Caring for a Pet as an Older Adult

Despite all the work, having a pet is a rewarding experience for most adults, no matter their age. This is clearly illustrated by a set of statistics put forward by Forbes, which reveals that 66% of households in the United States currently have at least one pet. While the millennial generation was most likely to have a pet, roughly 24% of baby boomers have one too.

As we age, caring for a pet as an older adult grows to be an intriguing thought. Especially for those who live at home, having a furry friend to keep them company at all times is appealing. Even past that, having a pet at home has many benefits. However, it’s also important you are aware of the cons too. Before running to the pet shelter, weigh out these pros and cons, and make a decision that is best for you and your life.

Caring for a Pet as an Older Adult

What are the benefits of caring for a pet as an older adult?

It’s fairly common knowledge that pets can reduce feelings of loneliness and isolation, which are prevalent issues for many seniors, but the benefits of having a pet extend far past this. According to one study at the University of Michigan, it’s possible that pets can even help speed up recovery from illness or sickness. This is due to the emotional and physical support animals offer humans, which helps seniors take their minds off their pain.

Pets also help seniors feel a renewed sense of purpose, which many feel they lose upon retiring. No matter what the day entails, there is always a creature that needs their support, which is fantastic for the mental health of older adults. Having a pet also gives people a natural avenue to meet with others and opportunities to socialize. Those who take their dogs on regular walks see this benefit most often (another bonus—improved physical activity).

Certain health benefits arise from the reduction of stress and depression that comes with owning an animal. These include:

  • Decreased blood pressure
  • Lower cholesterol
  • Boosted immune system
  • Allergen fighting

What are the negatives of caring for a pet as an older adult?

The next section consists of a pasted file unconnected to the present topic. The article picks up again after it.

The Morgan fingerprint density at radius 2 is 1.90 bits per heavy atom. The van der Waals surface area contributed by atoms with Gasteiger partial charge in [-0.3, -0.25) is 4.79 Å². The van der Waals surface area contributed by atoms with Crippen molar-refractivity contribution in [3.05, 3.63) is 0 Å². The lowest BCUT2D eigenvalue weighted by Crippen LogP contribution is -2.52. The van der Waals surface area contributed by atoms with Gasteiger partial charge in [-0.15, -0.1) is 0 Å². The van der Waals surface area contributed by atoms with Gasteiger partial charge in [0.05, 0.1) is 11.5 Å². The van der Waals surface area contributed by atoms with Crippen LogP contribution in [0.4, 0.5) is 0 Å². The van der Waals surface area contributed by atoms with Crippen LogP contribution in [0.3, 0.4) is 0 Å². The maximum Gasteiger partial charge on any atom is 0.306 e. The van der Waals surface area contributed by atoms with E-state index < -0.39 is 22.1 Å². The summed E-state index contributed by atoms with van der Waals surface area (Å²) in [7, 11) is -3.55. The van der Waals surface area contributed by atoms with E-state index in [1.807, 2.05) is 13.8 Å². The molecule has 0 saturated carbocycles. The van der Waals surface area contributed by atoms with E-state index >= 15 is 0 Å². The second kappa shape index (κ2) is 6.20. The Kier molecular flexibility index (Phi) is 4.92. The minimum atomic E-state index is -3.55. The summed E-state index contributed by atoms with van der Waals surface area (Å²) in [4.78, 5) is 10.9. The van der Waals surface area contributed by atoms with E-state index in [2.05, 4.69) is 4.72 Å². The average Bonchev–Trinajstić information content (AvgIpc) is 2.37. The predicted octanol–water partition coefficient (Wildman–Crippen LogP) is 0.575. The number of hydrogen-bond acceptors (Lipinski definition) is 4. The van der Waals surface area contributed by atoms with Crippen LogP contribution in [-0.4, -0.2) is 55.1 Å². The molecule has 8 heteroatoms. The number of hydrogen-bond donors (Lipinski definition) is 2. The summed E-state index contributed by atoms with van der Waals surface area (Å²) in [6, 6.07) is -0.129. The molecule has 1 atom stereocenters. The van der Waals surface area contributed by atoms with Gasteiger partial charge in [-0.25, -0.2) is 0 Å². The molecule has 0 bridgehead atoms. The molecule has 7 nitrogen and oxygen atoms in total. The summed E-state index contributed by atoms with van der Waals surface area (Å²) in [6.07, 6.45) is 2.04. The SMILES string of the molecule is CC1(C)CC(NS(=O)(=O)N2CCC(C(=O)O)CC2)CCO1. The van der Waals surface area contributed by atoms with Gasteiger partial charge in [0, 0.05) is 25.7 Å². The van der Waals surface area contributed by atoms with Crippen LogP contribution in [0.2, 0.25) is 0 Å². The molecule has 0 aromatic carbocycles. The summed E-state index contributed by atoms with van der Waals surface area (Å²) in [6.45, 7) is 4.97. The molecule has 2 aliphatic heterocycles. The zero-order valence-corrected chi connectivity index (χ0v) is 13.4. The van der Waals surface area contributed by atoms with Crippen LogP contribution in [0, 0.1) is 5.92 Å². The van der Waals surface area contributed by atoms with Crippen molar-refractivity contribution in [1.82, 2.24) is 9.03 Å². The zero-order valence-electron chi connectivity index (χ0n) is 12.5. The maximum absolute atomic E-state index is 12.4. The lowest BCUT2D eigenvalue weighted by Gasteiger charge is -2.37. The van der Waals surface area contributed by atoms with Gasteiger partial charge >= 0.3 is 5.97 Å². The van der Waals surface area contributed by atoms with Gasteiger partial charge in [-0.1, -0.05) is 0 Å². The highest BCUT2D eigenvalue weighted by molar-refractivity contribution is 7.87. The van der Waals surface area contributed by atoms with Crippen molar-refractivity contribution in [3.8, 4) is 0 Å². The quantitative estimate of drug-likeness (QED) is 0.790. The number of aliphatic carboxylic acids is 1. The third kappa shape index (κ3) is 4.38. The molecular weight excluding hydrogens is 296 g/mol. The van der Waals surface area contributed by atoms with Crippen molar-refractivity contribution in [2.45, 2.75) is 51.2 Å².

While the benefits of caring for a pet may be enough to sell you, there are unfortunately negatives to caring for a pet as an older adult. Chiefly among them is the cost associated with caring for an animal. Food, vet bills, and other supplies can rack up, which may be a challenge for seniors who already are paying for their own medical concerns.

In addition to these health concerns, caring for a pet can be physically difficult for seniors. You may not have the physical capacity to take a dog on regular walks or to bend down to clean a cat’s litter box. This can lead to additional, unwarranted stress in a senior’s life. Another unfortunate negative is the lifespan of a pet—they don’t live forever, and losing them can be devastating.

A pet could be right for you

Choosing the pet that’s right for you

If you’re ready to start your journey as a pet owner, congratulations! Caring for a pet as an older adult is a rewarding experience, especially if you choose an animal that best fits your lifestyle. When choosing a pet, consider these factors.

  • Your living space. If you have a home with a fenced-in yard, a dog would be a great fit for you. Conversely, if you live in an apartment several floors up, an animal like a cat would be a better option.
  • Any disabilities. Physical concerns can make caring for an energetic dog quite difficult. A cat, bird, or rodent requires much less care than a dog.
  • The animal’s temperament. Before choosing a pet, consider if you can keep up with its temperament. Some breeds of animals have high energy that may be difficult for you to keep up with.
  • Finances. Some pets are more expensive than others. If your finances are a concern, a pet such as a fish may be a better option for you.

Tips for caring for a pet as a senior

If you’re able to age in place with a pet, there are certain things you can do to make care easier so that both you and your furry friend stay healthy and happy.

  • Purchase automatic feeders. While they’re more expensive than a standard water and food dish, the price of automatic feeders may be worth the investment. Feeders can hold up to a few weeks of food, so you don’t have to worry about meeting the correct feeding times every day.
  • Connect with a vet who does house calls. They aren’t quite as easy to find as your standard veterinarian, but some vets will do house calls for anxious pets or owners who struggle to get out of the home.
  • Find help. If you need help caring for your pet, don’t be afraid to reach out to neighbors or family members for assistance. They may be able to take your dog on walks for you, clean or cat’s litter box, or whatever else you need. There are even hirable services where a professional comes to take care of these tasks for you.

Receive the care you need too

Aging in place affords you freedom you wouldn’t otherwise have. This is ideal for most seniors, but there may be certain things you require assistance with to live comfortably. If this is the case, consider hiring the help of a non-medical caregiver.

At Home Care Powered by AUAF, our passionate caregivers gladly assist with all the activities of daily living you require, from running errands to personal care. For more information on how we can improve your quality of life, give us a call at 773-274-9262.

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